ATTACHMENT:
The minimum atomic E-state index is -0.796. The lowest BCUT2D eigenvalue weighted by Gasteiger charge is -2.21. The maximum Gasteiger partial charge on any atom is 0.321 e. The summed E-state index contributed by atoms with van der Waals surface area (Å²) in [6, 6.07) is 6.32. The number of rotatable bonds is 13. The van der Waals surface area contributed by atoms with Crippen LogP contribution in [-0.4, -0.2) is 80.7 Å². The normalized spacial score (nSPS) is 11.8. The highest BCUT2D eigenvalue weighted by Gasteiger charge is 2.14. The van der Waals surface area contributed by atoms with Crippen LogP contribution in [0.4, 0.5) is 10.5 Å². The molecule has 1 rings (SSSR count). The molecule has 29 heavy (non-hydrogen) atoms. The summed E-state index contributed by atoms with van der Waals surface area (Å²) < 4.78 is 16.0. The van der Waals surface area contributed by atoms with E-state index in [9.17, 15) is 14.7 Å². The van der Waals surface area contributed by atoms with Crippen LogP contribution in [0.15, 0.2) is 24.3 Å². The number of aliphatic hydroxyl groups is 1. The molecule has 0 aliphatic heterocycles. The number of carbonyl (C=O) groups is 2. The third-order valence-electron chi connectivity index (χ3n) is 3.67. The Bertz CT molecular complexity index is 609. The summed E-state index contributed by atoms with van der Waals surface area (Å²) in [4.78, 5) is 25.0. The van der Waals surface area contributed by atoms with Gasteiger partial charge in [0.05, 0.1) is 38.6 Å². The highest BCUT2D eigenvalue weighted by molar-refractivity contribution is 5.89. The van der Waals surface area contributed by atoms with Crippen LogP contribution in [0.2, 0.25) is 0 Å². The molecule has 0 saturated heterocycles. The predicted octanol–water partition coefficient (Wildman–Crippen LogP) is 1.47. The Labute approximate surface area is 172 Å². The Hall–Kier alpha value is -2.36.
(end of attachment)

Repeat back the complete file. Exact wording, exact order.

The minimum atomic E-state index is -0.796. The lowest BCUT2D eigenvalue weighted by Gasteiger charge is -2.21. The maximum Gasteiger partial charge on any atom is 0.321 e. The summed E-state index contributed by atoms with van der Waals surface area (Å²) in [6, 6.07) is 6.32. The number of rotatable bonds is 13. The van der Waals surface area contributed by atoms with Crippen LogP contribution in [-0.4, -0.2) is 80.7 Å². The normalized spacial score (nSPS) is 11.8. The highest BCUT2D eigenvalue weighted by Gasteiger charge is 2.14. The van der Waals surface area contributed by atoms with Crippen LogP contribution in [0.4, 0.5) is 10.5 Å². The molecule has 1 rings (SSSR count). The molecule has 29 heavy (non-hydrogen) atoms. The summed E-state index contributed by atoms with van der Waals surface area (Å²) < 4.78 is 16.0. The van der Waals surface area contributed by atoms with E-state index in [9.17, 15) is 14.7 Å². The van der Waals surface area contributed by atoms with Crippen LogP contribution in [0.15, 0.2) is 24.3 Å². The number of aliphatic hydroxyl groups is 1. The molecule has 0 aliphatic heterocycles. The number of carbonyl (C=O) groups is 2. The third-order valence-electron chi connectivity index (χ3n) is 3.67. The Bertz CT molecular complexity index is 609. The summed E-state index contributed by atoms with van der Waals surface area (Å²) in [4.78, 5) is 25.0. The van der Waals surface area contributed by atoms with Gasteiger partial charge in [0.05, 0.1) is 38.6 Å². The highest BCUT2D eigenvalue weighted by molar-refractivity contribution is 5.89. The van der Waals surface area contributed by atoms with Crippen LogP contribution in [0.2, 0.25) is 0 Å². The molecule has 0 saturated heterocycles. The predicted octanol–water partition coefficient (Wildman–Crippen LogP) is 1.47. The Labute approximate surface area is 172 Å². The Hall–Kier alpha value is -2.36.